August 23, 2017

6 Lessons Learned the Hard Way from a First-Time Location Scout

Follow these tips and you'll have yourself a smooth scout.

[Editor's Note: No Film School asked our very own Multimedia Producer, Jon Fusco, to write about the process of making his first short film, The Guy.]

As a first-time filmmaker, I'm going through a massive series of firsts this week. After launching my first-ever Kickstarter last week for my first-ever short film, a sci-fi-horror/comedy entitled The Guy, I set off Sunday morning for my first-ever location scout. My DP and I left Brooklyn at around 9:00 in the morning to head down to the Chesapeake Bay in Maryland. As many of you filmmakers based in NYC know, finding a cheap and easy way to get out of the city without a car is certainly a good part of the battle.

After a full day and a half of scouting, I can say that I came back with more than a few concrete takeaways that will help you maximize both your time and money for a scout of your own. After all, acting as producer and director is a difficult and ultra time-consuming affair, but one that may be necessary to get your project off the ground.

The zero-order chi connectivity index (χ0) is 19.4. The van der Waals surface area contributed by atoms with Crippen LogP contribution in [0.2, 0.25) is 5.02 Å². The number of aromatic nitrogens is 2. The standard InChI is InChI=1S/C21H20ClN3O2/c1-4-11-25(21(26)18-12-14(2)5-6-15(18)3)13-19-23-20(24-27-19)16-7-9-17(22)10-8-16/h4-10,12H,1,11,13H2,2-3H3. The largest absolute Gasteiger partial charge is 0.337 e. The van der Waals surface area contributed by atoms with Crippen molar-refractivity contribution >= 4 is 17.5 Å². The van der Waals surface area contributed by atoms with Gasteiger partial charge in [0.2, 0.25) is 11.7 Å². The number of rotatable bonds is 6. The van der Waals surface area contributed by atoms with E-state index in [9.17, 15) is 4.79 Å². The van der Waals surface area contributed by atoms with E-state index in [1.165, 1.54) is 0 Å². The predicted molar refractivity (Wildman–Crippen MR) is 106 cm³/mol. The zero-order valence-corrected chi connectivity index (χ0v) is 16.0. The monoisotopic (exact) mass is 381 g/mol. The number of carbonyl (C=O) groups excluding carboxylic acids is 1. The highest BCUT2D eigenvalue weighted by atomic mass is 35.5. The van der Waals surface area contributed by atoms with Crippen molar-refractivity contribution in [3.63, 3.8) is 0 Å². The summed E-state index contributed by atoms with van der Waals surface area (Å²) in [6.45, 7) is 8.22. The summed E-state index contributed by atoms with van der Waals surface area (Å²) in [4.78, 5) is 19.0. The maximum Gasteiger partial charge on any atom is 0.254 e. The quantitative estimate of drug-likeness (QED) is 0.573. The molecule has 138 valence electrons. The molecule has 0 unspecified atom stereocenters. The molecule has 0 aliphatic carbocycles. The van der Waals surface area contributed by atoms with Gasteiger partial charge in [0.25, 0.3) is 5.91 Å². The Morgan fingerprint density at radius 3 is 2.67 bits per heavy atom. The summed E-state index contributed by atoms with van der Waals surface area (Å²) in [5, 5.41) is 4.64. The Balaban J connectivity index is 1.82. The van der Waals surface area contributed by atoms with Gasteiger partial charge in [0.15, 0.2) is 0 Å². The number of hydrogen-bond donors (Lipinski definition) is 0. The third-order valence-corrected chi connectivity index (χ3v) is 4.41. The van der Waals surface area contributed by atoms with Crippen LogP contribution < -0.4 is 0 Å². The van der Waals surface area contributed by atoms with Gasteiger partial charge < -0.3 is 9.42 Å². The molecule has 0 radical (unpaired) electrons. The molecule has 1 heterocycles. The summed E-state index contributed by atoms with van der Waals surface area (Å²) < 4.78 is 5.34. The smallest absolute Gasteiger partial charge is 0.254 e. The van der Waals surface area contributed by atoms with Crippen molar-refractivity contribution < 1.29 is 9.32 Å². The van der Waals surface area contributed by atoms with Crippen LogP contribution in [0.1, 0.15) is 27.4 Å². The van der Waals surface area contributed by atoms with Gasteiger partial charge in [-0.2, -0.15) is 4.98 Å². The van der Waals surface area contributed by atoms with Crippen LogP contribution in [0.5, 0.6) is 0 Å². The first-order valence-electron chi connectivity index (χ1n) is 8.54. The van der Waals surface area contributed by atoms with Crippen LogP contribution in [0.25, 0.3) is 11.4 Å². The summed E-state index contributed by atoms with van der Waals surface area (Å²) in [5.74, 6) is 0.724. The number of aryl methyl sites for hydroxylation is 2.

For my purposes, I focused on finding a house, a restaurant, a dock, and a beach. Here's what I learned.

A dock, water, a house, and a beach all in one location? That's called killing four birds with one stone.

1. Don't be a dope about your car rental options

I was a big dope about the car rental, and it ended up costing me. Renting a car from a sleazy, sketchy low-end car rental service is an enormous risk and will not end up saving you money—even if their rates appear lower online. I learned this the hard way. I thought I was being smart in taking a train to the Newark International Airport (in hindsight, the location itself should've been a red flag) and renting a car from a budget rental service like Payless, Budget, Advantage, or Dollar. I wasn't.